Eye for an Eye
Dorna Arts Group (PUSH Festival)
The PUSH Festival gives audiences the chance to try shows that do not fit comfortably within the mainstream. However, Ali Aminipour’s Eye for an Eye comes from Persia and the cultural differences between the place of origin and the UK are so extreme as to make the show something of a puzzle for western audiences with limited background knowledge.
Eye for an Eye is a fable / morality tale; a despotic ruler attributes his restlessness to the fact it is three days since he administered his particularly brutal form of justice: gouging out the eyes of offenders. He sets out to find a culprit to punish but is stymied by his own ignorance as prospective victims are able to deflect blame onto other people. The King finally finds a victim leaving the audience to wonder if they have witnessed the administration of justice or tyranny.
Eye for an Eye is performed in Persian with English surtitles but the barriers to appreciation and comprehension are more cultural than language-based. It is hard to determine the age range of the target audience for the play. The fairy tale storyline and lack of nuance and subtlety suggests it might be aimed at young people. The moralising is heavy-handed with the cast stepping out of character and addressing the audience directly to demand they consider the political points set out in the play.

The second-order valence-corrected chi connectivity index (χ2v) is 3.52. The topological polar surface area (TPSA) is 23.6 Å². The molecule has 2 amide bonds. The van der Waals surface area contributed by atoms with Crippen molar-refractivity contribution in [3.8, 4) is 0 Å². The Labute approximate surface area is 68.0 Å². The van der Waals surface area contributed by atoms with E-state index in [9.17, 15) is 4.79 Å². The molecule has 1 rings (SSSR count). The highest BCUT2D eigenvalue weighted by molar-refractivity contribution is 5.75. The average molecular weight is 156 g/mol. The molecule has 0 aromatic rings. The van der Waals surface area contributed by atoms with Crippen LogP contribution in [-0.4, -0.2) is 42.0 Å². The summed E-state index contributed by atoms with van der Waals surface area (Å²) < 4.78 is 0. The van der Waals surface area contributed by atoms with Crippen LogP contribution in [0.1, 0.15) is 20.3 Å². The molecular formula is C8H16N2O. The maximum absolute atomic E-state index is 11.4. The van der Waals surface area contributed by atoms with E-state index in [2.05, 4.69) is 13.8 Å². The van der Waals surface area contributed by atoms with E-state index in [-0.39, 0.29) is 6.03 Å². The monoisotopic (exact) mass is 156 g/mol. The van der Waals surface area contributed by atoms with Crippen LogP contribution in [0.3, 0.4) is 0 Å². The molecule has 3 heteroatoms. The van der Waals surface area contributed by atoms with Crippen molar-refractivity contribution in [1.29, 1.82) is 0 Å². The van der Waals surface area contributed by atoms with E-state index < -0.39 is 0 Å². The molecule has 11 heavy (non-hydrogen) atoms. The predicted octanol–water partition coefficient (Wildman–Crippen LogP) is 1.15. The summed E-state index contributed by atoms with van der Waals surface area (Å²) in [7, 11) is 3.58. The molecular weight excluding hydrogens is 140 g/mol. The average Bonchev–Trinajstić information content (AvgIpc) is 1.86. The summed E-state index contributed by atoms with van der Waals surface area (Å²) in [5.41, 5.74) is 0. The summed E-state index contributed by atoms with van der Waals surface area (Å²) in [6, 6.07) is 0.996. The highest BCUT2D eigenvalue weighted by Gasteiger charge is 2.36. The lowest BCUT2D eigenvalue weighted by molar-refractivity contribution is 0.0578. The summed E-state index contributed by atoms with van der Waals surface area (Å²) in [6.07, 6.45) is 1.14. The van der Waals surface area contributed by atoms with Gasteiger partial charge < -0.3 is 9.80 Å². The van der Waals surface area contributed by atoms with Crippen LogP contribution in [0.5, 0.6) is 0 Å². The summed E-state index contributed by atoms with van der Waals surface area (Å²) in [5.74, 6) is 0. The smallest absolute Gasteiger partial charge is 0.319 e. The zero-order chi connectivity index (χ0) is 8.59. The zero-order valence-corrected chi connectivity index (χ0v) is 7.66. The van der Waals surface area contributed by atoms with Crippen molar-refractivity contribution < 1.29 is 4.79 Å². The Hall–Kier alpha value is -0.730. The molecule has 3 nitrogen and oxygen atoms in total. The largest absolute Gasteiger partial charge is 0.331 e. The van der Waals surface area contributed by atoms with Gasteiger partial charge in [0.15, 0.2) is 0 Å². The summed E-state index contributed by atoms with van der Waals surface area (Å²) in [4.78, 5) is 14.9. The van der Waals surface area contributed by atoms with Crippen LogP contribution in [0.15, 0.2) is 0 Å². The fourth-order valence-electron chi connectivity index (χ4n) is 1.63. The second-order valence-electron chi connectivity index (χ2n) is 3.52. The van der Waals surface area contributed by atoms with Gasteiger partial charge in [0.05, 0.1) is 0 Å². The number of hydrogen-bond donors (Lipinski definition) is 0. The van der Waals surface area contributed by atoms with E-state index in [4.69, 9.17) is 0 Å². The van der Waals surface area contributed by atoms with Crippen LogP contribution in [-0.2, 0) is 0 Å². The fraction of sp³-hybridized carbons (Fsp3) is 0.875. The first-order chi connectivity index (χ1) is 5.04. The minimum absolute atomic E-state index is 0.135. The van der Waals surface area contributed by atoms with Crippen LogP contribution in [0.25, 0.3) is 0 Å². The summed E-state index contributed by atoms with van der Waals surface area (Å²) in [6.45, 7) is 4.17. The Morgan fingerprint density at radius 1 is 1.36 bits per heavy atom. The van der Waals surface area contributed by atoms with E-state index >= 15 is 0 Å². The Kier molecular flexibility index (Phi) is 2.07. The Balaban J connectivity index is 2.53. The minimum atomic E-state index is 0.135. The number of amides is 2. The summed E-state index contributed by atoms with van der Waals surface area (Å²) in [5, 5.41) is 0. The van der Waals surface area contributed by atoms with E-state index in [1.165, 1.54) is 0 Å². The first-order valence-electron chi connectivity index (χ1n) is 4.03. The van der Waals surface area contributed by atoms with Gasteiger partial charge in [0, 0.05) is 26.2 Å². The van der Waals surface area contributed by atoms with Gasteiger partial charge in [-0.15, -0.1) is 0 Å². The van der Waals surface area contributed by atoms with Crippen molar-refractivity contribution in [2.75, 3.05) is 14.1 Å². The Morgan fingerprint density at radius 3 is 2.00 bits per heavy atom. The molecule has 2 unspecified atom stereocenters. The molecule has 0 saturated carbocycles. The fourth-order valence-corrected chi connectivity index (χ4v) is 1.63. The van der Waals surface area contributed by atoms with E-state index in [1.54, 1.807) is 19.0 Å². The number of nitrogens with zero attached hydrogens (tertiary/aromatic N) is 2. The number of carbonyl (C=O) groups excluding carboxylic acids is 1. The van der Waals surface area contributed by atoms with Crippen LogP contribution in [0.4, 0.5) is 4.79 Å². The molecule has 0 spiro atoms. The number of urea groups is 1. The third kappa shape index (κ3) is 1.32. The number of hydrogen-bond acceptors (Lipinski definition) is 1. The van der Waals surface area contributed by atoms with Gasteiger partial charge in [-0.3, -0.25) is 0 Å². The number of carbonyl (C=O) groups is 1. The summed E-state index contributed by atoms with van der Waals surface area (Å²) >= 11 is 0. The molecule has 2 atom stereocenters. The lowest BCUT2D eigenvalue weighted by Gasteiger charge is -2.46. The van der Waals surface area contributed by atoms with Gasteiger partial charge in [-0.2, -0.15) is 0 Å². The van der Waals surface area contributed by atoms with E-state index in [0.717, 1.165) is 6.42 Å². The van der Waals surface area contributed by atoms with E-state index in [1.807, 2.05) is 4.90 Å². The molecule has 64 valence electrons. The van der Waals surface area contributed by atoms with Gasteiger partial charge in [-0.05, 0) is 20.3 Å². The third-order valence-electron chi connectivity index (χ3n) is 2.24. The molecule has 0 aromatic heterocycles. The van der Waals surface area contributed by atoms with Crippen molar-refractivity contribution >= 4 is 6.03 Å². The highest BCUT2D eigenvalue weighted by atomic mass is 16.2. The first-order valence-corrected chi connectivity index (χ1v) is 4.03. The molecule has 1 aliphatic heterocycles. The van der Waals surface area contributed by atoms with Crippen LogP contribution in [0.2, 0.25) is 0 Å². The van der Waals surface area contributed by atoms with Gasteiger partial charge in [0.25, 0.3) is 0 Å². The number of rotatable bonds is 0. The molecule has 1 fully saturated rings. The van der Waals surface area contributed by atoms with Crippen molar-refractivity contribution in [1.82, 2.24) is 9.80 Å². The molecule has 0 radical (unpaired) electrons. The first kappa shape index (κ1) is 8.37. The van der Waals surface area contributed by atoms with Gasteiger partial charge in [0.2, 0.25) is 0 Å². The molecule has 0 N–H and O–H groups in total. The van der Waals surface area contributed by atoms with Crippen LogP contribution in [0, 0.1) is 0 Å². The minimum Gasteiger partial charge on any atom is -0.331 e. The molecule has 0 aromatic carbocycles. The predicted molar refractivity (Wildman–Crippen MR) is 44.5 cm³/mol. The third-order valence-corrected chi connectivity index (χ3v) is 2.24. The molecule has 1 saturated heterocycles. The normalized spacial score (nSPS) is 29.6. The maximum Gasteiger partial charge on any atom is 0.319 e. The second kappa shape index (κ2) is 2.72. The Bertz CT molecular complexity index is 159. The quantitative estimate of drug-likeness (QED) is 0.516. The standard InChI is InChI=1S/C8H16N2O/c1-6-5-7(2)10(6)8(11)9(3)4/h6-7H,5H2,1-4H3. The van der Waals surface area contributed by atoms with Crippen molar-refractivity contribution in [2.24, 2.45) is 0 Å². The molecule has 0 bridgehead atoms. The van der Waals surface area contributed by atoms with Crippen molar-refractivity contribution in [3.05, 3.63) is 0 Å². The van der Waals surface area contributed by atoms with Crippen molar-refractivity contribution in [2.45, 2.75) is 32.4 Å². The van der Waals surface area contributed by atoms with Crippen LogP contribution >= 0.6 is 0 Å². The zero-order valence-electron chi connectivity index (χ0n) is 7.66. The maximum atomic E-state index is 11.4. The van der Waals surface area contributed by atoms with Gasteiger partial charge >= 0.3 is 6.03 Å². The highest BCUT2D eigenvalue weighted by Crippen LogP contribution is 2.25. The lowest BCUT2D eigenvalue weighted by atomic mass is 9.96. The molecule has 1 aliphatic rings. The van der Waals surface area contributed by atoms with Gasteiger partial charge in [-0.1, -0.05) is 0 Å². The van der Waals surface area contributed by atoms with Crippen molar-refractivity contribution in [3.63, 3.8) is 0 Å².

The cast do not seem confident in their abilities and the standard of acting is hesitant and inconsistent. A character maimed in an early scene seems to recover his sight towards the conclusion. Ali Aminipour directs in addition to writing the play and his style is broad so there is little tension and no sense of anger growing against the unjust King. It brings to mind the parodies by the late Victoria Wood where characters wander unconvincingly in the background of scenes or freeze to emphasise dramatic moments.
Music is a very important part of Eye for an Eye which leads to the most puzzling aspect of the play. In Shakespeare’s period, it was traditional to end plays with a dance. Eye for an Eye concludes with the cast stepping out of character to sing a rousing traditional folk song; one wonders whether this is typical of plays in Persian culture. Persian-speaking patrons seem to regard the song as the high point of the evening singing along and applauding wildly but it is very hard to see an emotional connection between the song and the preceding storyline.
The lack of any background information in the programme that might help people unaware of Persian theatrical traditions appreciate certain aspects of the play means that, for some audience members, Eye for an Eye is confusing rather than an interesting chance to experience something from a different culture.